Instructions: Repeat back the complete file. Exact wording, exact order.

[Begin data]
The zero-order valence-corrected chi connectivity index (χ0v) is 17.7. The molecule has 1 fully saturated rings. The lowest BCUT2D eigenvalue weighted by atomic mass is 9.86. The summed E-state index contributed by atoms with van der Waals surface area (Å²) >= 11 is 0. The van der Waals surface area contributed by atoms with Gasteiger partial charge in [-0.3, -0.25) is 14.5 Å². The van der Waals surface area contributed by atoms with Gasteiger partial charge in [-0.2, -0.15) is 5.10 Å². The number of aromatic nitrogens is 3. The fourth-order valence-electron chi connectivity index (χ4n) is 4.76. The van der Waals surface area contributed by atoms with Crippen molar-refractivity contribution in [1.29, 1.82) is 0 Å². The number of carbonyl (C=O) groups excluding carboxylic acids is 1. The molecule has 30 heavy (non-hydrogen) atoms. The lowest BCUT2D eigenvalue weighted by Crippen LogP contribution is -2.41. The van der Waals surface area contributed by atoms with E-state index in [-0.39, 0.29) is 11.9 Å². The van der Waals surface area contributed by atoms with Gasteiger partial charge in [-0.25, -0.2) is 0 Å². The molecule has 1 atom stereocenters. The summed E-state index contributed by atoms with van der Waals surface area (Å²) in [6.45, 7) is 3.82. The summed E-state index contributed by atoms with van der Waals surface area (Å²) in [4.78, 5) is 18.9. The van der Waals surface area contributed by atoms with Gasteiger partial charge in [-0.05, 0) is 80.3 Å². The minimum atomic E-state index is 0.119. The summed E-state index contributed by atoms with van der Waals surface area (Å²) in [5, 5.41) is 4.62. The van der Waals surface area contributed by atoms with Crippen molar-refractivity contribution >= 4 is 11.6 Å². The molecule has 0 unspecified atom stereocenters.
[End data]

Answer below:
The zero-order valence-corrected chi connectivity index (χ0v) is 17.7. The molecule has 1 fully saturated rings. The lowest BCUT2D eigenvalue weighted by atomic mass is 9.86. The summed E-state index contributed by atoms with van der Waals surface area (Å²) >= 11 is 0. The van der Waals surface area contributed by atoms with Gasteiger partial charge in [-0.3, -0.25) is 14.5 Å². The van der Waals surface area contributed by atoms with Gasteiger partial charge in [-0.2, -0.15) is 5.10 Å². The number of aromatic nitrogens is 3. The fourth-order valence-electron chi connectivity index (χ4n) is 4.76. The van der Waals surface area contributed by atoms with Crippen molar-refractivity contribution in [1.29, 1.82) is 0 Å². The number of carbonyl (C=O) groups excluding carboxylic acids is 1. The molecule has 30 heavy (non-hydrogen) atoms. The lowest BCUT2D eigenvalue weighted by Crippen LogP contribution is -2.41. The van der Waals surface area contributed by atoms with E-state index in [-0.39, 0.29) is 11.9 Å². The van der Waals surface area contributed by atoms with Gasteiger partial charge in [-0.25, -0.2) is 0 Å². The molecule has 1 atom stereocenters. The summed E-state index contributed by atoms with van der Waals surface area (Å²) in [6.45, 7) is 3.82. The summed E-state index contributed by atoms with van der Waals surface area (Å²) in [4.78, 5) is 18.9. The van der Waals surface area contributed by atoms with Gasteiger partial charge in [-0.05, 0) is 80.3 Å². The minimum atomic E-state index is 0.119. The summed E-state index contributed by atoms with van der Waals surface area (Å²) in [5, 5.41) is 4.62. The van der Waals surface area contributed by atoms with Crippen molar-refractivity contribution >= 4 is 11.6 Å². The molecule has 0 unspecified atom stereocenters.